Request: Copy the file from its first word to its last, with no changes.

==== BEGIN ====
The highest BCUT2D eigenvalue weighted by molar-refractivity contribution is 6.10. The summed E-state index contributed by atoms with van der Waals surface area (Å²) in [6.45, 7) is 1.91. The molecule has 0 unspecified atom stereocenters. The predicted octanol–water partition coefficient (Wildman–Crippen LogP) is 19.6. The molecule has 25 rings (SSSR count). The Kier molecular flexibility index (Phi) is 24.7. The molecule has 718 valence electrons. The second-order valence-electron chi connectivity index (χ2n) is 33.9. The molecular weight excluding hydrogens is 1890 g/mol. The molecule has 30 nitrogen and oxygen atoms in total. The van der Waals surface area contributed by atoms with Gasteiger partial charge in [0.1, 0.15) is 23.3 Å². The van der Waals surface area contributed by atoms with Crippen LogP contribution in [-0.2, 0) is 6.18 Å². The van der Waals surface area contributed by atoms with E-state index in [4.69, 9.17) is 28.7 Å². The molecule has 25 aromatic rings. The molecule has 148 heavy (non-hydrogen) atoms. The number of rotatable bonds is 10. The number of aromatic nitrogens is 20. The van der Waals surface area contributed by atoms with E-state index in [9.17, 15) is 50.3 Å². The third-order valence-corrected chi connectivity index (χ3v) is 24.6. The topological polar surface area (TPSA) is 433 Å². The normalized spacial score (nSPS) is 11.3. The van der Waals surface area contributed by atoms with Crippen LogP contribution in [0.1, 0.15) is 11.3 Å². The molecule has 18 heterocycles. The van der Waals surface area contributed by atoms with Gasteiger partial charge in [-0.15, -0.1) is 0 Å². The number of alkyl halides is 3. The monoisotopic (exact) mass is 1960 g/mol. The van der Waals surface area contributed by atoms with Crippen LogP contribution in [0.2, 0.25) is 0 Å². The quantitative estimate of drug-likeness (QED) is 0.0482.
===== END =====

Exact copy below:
The highest BCUT2D eigenvalue weighted by molar-refractivity contribution is 6.10. The summed E-state index contributed by atoms with van der Waals surface area (Å²) in [6.45, 7) is 1.91. The molecule has 0 unspecified atom stereocenters. The predicted octanol–water partition coefficient (Wildman–Crippen LogP) is 19.6. The molecule has 25 rings (SSSR count). The Kier molecular flexibility index (Phi) is 24.7. The molecule has 718 valence electrons. The second-order valence-electron chi connectivity index (χ2n) is 33.9. The molecular weight excluding hydrogens is 1890 g/mol. The molecule has 30 nitrogen and oxygen atoms in total. The van der Waals surface area contributed by atoms with Gasteiger partial charge in [0.1, 0.15) is 23.3 Å². The van der Waals surface area contributed by atoms with Crippen LogP contribution in [-0.2, 0) is 6.18 Å². The van der Waals surface area contributed by atoms with E-state index in [4.69, 9.17) is 28.7 Å². The molecule has 25 aromatic rings. The molecule has 148 heavy (non-hydrogen) atoms. The number of rotatable bonds is 10. The number of aromatic nitrogens is 20. The van der Waals surface area contributed by atoms with E-state index in [9.17, 15) is 50.3 Å². The third-order valence-corrected chi connectivity index (χ3v) is 24.6. The topological polar surface area (TPSA) is 433 Å². The normalized spacial score (nSPS) is 11.3. The van der Waals surface area contributed by atoms with Crippen LogP contribution in [0.1, 0.15) is 11.3 Å². The molecule has 18 heterocycles. The van der Waals surface area contributed by atoms with Gasteiger partial charge in [-0.15, -0.1) is 0 Å². The number of alkyl halides is 3. The monoisotopic (exact) mass is 1960 g/mol. The van der Waals surface area contributed by atoms with Crippen LogP contribution in [0.2, 0.25) is 0 Å². The quantitative estimate of drug-likeness (QED) is 0.0482.